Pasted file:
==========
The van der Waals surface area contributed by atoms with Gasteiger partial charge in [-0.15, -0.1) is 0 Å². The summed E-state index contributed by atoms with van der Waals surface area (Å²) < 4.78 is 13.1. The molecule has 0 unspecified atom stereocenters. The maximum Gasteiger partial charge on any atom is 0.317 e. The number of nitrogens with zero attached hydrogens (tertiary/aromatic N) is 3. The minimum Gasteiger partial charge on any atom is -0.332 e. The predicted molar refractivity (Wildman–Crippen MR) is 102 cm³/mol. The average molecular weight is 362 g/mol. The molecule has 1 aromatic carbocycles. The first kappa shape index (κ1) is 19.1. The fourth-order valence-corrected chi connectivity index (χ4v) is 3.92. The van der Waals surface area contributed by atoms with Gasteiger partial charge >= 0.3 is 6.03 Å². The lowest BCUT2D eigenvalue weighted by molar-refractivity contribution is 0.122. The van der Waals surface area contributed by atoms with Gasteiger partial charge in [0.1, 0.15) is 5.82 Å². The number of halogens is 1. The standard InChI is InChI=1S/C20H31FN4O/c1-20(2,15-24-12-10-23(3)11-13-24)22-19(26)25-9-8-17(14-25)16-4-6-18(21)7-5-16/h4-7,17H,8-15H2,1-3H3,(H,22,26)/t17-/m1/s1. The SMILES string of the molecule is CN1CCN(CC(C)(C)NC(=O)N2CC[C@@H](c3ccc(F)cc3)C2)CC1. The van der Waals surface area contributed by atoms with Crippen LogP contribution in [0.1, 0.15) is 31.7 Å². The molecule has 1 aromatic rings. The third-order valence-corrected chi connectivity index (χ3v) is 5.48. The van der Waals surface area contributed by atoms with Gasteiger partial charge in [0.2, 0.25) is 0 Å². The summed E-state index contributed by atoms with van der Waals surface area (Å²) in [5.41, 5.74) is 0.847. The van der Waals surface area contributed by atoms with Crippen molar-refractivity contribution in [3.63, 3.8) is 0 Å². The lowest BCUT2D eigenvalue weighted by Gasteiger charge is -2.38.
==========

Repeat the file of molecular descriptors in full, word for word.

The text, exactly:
The van der Waals surface area contributed by atoms with Gasteiger partial charge in [-0.15, -0.1) is 0 Å². The summed E-state index contributed by atoms with van der Waals surface area (Å²) < 4.78 is 13.1. The molecule has 0 unspecified atom stereocenters. The maximum Gasteiger partial charge on any atom is 0.317 e. The number of nitrogens with zero attached hydrogens (tertiary/aromatic N) is 3. The minimum Gasteiger partial charge on any atom is -0.332 e. The predicted molar refractivity (Wildman–Crippen MR) is 102 cm³/mol. The average molecular weight is 362 g/mol. The molecule has 1 aromatic carbocycles. The first kappa shape index (κ1) is 19.1. The fourth-order valence-corrected chi connectivity index (χ4v) is 3.92. The van der Waals surface area contributed by atoms with Gasteiger partial charge >= 0.3 is 6.03 Å². The lowest BCUT2D eigenvalue weighted by molar-refractivity contribution is 0.122. The van der Waals surface area contributed by atoms with Gasteiger partial charge in [0.1, 0.15) is 5.82 Å². The number of halogens is 1. The standard InChI is InChI=1S/C20H31FN4O/c1-20(2,15-24-12-10-23(3)11-13-24)22-19(26)25-9-8-17(14-25)16-4-6-18(21)7-5-16/h4-7,17H,8-15H2,1-3H3,(H,22,26)/t17-/m1/s1. The SMILES string of the molecule is CN1CCN(CC(C)(C)NC(=O)N2CC[C@@H](c3ccc(F)cc3)C2)CC1. The van der Waals surface area contributed by atoms with Crippen LogP contribution in [0.1, 0.15) is 31.7 Å². The molecule has 1 aromatic rings. The third-order valence-corrected chi connectivity index (χ3v) is 5.48. The van der Waals surface area contributed by atoms with Gasteiger partial charge in [0.2, 0.25) is 0 Å². The summed E-state index contributed by atoms with van der Waals surface area (Å²) in [5.41, 5.74) is 0.847. The van der Waals surface area contributed by atoms with Crippen molar-refractivity contribution in [3.63, 3.8) is 0 Å². The lowest BCUT2D eigenvalue weighted by Gasteiger charge is -2.38.